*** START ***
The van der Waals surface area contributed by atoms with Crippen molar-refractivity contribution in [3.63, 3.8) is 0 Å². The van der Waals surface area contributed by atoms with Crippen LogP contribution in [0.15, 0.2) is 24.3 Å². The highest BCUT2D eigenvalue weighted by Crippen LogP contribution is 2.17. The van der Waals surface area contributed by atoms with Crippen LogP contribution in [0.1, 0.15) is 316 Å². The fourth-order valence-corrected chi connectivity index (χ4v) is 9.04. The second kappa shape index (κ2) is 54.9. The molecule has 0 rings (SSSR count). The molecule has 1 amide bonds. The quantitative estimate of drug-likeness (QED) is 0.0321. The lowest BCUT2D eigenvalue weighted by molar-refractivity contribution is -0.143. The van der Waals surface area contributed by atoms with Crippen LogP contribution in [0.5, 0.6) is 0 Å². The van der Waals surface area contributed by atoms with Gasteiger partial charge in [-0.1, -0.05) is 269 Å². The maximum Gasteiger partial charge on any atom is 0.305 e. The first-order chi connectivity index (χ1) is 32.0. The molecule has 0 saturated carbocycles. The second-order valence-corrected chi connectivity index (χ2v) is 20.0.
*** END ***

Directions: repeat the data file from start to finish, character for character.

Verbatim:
The van der Waals surface area contributed by atoms with Crippen molar-refractivity contribution in [3.63, 3.8) is 0 Å². The van der Waals surface area contributed by atoms with Crippen LogP contribution in [0.15, 0.2) is 24.3 Å². The highest BCUT2D eigenvalue weighted by Crippen LogP contribution is 2.17. The van der Waals surface area contributed by atoms with Crippen LogP contribution in [0.1, 0.15) is 316 Å². The fourth-order valence-corrected chi connectivity index (χ4v) is 9.04. The second kappa shape index (κ2) is 54.9. The molecule has 0 rings (SSSR count). The molecule has 1 amide bonds. The quantitative estimate of drug-likeness (QED) is 0.0321. The lowest BCUT2D eigenvalue weighted by molar-refractivity contribution is -0.143. The van der Waals surface area contributed by atoms with Crippen LogP contribution in [0.5, 0.6) is 0 Å². The van der Waals surface area contributed by atoms with Gasteiger partial charge in [-0.1, -0.05) is 269 Å². The maximum Gasteiger partial charge on any atom is 0.305 e. The first-order chi connectivity index (χ1) is 32.0. The molecule has 0 saturated carbocycles. The second-order valence-corrected chi connectivity index (χ2v) is 20.0.